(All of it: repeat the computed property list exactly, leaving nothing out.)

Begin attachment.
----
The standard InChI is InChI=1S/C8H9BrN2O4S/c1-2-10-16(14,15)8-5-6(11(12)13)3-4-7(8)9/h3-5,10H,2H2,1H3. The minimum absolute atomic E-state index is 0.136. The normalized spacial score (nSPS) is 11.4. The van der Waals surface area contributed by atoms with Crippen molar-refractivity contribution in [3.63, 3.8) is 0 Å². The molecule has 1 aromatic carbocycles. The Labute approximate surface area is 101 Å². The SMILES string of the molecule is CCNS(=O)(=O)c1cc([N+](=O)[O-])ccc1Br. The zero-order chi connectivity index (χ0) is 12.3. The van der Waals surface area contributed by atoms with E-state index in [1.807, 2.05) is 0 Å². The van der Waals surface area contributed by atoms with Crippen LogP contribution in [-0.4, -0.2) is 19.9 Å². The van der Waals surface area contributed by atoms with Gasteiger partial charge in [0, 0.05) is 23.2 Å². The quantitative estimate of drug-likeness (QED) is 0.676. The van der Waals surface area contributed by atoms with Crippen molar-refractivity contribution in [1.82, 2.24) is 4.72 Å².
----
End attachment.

The standard InChI is InChI=1S/C8H9BrN2O4S/c1-2-10-16(14,15)8-5-6(11(12)13)3-4-7(8)9/h3-5,10H,2H2,1H3. The minimum absolute atomic E-state index is 0.136. The normalized spacial score (nSPS) is 11.4. The van der Waals surface area contributed by atoms with Crippen molar-refractivity contribution in [3.63, 3.8) is 0 Å². The molecule has 1 aromatic carbocycles. The Labute approximate surface area is 101 Å². The SMILES string of the molecule is CCNS(=O)(=O)c1cc([N+](=O)[O-])ccc1Br. The zero-order chi connectivity index (χ0) is 12.3. The van der Waals surface area contributed by atoms with E-state index in [1.807, 2.05) is 0 Å². The van der Waals surface area contributed by atoms with Crippen LogP contribution in [-0.4, -0.2) is 19.9 Å². The van der Waals surface area contributed by atoms with Gasteiger partial charge in [0, 0.05) is 23.2 Å². The quantitative estimate of drug-likeness (QED) is 0.676. The van der Waals surface area contributed by atoms with Crippen molar-refractivity contribution in [1.82, 2.24) is 4.72 Å².